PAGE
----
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Landmarks reached

Mr. T, along with his wife, came up with a plan to make some practical dietary changes together, starting by substituting sparkling water for high-calorie carbonated beverages. At his 6-week follow-up appointment, he'd lost 3.6 kg (8 lb). His BP was 142/84, and his pulse, 86. He kept a diary of daily blood glucose levels, none of which were over 214, and had adhered to his insulin regimen. He reported feeling more energetic and was motivated by his positive results to implement additional small changes.

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Focus on the journey, not the destination

Communication in medical care is highly correlated with better treatment adherence, and the use of MI is becoming widely accepted by healthcare providers across disciplines and settings.4,6 The skillful clinician can tailor questions to evoke self-reflection and set the foundation needed to successfully motivate behavior change that positively impacts immediate and long-term health.9

But MI is as much a way of relating to patients that conveys respect for their decisions as it is specific techniques to elicit change talk. The skillful practitioner is empathetic, accepting, optimistic, and affirmative. To make behavior change a reality, successful practitioners need to support patients' sense of responsibility, empowerment, and self-confidence.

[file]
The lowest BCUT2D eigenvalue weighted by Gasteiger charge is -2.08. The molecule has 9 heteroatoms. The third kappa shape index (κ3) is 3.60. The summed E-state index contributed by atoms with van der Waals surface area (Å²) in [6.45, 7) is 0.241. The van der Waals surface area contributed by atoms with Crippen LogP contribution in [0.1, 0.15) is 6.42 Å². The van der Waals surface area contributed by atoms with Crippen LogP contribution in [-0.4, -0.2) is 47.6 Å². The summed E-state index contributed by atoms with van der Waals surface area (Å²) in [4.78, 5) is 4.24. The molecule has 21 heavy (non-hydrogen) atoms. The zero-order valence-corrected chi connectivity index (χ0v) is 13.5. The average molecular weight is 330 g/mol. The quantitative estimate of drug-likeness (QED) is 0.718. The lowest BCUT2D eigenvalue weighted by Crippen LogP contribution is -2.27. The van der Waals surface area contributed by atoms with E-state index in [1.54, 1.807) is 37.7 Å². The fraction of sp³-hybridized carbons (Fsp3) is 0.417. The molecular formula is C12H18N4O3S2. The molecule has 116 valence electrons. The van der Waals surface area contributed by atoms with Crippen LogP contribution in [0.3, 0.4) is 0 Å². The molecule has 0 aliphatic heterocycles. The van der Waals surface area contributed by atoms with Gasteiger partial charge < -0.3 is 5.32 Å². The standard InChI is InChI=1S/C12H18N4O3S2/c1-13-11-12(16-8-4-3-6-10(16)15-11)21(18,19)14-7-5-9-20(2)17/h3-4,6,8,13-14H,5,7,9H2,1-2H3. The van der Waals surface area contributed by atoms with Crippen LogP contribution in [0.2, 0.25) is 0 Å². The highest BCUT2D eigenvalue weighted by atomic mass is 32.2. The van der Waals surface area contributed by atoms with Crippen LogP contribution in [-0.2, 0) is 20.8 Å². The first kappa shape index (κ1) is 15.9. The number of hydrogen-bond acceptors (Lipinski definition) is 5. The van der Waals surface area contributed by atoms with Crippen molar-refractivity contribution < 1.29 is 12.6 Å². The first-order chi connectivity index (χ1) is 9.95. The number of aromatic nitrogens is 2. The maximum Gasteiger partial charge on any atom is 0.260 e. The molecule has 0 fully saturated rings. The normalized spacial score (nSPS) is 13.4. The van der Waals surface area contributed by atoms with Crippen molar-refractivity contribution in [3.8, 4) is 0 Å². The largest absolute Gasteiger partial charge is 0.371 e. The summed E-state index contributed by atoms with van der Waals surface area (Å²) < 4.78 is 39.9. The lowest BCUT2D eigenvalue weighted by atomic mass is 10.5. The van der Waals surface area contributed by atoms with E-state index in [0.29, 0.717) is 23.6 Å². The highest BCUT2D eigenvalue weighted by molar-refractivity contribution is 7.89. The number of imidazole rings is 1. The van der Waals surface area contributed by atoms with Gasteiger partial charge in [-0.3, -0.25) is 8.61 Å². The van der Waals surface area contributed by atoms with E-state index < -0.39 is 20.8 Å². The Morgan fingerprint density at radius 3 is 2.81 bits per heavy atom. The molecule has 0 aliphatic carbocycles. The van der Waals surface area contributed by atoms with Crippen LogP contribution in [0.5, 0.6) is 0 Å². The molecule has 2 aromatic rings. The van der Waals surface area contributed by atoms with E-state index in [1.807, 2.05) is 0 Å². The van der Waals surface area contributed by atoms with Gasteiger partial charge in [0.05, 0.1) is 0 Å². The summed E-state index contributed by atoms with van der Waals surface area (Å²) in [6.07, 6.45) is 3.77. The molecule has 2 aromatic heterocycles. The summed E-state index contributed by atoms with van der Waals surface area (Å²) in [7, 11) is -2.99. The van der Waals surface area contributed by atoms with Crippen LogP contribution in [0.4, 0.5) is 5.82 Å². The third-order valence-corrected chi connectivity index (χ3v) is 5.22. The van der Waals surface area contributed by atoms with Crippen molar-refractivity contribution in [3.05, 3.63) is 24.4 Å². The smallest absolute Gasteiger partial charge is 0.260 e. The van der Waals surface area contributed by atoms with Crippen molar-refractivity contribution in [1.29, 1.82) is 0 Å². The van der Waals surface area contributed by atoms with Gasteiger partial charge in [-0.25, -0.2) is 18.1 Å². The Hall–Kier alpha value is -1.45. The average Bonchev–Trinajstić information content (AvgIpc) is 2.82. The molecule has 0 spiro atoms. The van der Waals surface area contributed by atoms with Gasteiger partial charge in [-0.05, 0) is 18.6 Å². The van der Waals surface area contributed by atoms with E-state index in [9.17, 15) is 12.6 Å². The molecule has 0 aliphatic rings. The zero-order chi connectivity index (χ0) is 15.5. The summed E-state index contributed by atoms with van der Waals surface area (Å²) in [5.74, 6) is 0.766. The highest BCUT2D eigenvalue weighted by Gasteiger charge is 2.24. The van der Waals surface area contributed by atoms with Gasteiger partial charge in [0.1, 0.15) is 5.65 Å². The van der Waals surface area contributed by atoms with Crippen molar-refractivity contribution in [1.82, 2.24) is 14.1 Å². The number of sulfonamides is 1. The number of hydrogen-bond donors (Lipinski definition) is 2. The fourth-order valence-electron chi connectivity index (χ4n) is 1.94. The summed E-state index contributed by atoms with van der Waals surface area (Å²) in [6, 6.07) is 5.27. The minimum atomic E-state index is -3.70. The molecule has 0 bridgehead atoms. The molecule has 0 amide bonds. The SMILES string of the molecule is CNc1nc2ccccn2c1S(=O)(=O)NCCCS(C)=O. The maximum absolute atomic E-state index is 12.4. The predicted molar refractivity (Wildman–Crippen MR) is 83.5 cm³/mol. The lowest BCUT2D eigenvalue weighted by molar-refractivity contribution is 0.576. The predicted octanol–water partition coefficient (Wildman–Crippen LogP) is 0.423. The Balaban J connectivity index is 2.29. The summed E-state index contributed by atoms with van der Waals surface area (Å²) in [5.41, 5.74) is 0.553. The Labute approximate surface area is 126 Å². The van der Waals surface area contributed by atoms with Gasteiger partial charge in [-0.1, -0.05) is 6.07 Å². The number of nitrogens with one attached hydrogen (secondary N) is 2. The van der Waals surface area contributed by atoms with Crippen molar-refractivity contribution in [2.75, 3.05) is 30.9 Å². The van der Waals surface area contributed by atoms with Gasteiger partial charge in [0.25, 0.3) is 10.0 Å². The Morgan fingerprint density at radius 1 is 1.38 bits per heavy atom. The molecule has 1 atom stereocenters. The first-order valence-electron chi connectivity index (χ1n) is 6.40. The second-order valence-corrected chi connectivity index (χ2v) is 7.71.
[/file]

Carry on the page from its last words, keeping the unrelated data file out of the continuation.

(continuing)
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Using OARS to propel MI10

MI uses a basic communication style represented by the acronym OARS:

  • Open questions that lead to more explanation and further contemplation.
  • Affirmations that promote positive feelings in the exchange.
  • Reflections to prove the clinician's heard and truly understood the patient.
  • Summaries, which build on simple reflections to foster momentum or generate interest in making changes.